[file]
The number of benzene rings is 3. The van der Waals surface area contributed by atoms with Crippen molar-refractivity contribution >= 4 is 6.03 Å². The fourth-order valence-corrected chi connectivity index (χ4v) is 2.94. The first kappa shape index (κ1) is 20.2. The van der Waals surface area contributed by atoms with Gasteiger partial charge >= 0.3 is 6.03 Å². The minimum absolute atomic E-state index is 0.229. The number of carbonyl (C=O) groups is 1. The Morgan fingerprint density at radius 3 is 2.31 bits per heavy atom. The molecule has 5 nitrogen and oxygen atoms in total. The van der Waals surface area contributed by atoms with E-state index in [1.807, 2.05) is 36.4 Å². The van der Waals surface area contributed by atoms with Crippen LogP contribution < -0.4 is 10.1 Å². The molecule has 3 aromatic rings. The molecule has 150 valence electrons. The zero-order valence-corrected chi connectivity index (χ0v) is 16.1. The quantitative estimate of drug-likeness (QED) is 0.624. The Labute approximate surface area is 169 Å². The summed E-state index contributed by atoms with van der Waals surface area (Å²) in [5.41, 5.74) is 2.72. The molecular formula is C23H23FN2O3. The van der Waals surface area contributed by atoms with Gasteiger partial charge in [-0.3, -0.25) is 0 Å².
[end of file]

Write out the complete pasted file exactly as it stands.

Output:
The number of benzene rings is 3. The van der Waals surface area contributed by atoms with Crippen molar-refractivity contribution >= 4 is 6.03 Å². The fourth-order valence-corrected chi connectivity index (χ4v) is 2.94. The first kappa shape index (κ1) is 20.2. The van der Waals surface area contributed by atoms with Gasteiger partial charge >= 0.3 is 6.03 Å². The minimum absolute atomic E-state index is 0.229. The number of carbonyl (C=O) groups is 1. The Morgan fingerprint density at radius 3 is 2.31 bits per heavy atom. The molecule has 5 nitrogen and oxygen atoms in total. The van der Waals surface area contributed by atoms with E-state index in [1.807, 2.05) is 36.4 Å². The van der Waals surface area contributed by atoms with Crippen LogP contribution < -0.4 is 10.1 Å². The molecule has 3 aromatic rings. The molecule has 150 valence electrons. The zero-order valence-corrected chi connectivity index (χ0v) is 16.1. The quantitative estimate of drug-likeness (QED) is 0.624. The Labute approximate surface area is 169 Å². The summed E-state index contributed by atoms with van der Waals surface area (Å²) in [5.41, 5.74) is 2.72. The molecular formula is C23H23FN2O3. The van der Waals surface area contributed by atoms with Gasteiger partial charge in [-0.3, -0.25) is 0 Å².